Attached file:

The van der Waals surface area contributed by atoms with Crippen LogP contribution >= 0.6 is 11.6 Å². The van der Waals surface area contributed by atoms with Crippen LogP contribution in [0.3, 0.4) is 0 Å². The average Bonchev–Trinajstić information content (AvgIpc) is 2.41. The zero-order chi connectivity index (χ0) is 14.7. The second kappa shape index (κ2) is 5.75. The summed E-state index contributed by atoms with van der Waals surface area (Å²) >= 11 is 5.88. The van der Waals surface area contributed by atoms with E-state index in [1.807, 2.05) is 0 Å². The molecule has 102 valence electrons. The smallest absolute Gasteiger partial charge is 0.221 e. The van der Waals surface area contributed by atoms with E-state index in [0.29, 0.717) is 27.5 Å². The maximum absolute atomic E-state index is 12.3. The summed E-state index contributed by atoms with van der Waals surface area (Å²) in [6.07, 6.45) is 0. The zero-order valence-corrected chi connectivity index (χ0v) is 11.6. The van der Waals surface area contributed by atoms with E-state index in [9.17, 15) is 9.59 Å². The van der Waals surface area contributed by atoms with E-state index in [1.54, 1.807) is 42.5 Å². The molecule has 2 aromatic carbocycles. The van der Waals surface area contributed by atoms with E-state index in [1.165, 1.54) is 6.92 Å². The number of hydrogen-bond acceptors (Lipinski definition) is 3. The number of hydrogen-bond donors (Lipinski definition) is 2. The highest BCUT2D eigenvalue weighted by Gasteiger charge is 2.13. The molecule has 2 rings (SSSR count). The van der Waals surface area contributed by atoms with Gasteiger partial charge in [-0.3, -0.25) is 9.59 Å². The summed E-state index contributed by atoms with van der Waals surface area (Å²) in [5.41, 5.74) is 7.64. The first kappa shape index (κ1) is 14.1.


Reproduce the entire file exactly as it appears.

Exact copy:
The van der Waals surface area contributed by atoms with Crippen LogP contribution >= 0.6 is 11.6 Å². The van der Waals surface area contributed by atoms with Crippen LogP contribution in [0.3, 0.4) is 0 Å². The average Bonchev–Trinajstić information content (AvgIpc) is 2.41. The zero-order chi connectivity index (χ0) is 14.7. The second kappa shape index (κ2) is 5.75. The summed E-state index contributed by atoms with van der Waals surface area (Å²) >= 11 is 5.88. The van der Waals surface area contributed by atoms with E-state index in [1.807, 2.05) is 0 Å². The molecule has 102 valence electrons. The smallest absolute Gasteiger partial charge is 0.221 e. The van der Waals surface area contributed by atoms with E-state index in [0.29, 0.717) is 27.5 Å². The maximum absolute atomic E-state index is 12.3. The summed E-state index contributed by atoms with van der Waals surface area (Å²) in [6.07, 6.45) is 0. The zero-order valence-corrected chi connectivity index (χ0v) is 11.6. The van der Waals surface area contributed by atoms with E-state index in [9.17, 15) is 9.59 Å². The van der Waals surface area contributed by atoms with E-state index in [1.54, 1.807) is 42.5 Å². The molecule has 2 aromatic carbocycles. The van der Waals surface area contributed by atoms with E-state index in [1.165, 1.54) is 6.92 Å². The number of hydrogen-bond acceptors (Lipinski definition) is 3. The number of hydrogen-bond donors (Lipinski definition) is 2. The highest BCUT2D eigenvalue weighted by Gasteiger charge is 2.13. The molecule has 2 rings (SSSR count). The van der Waals surface area contributed by atoms with Gasteiger partial charge in [-0.3, -0.25) is 9.59 Å². The summed E-state index contributed by atoms with van der Waals surface area (Å²) in [5.41, 5.74) is 7.64. The first kappa shape index (κ1) is 14.1.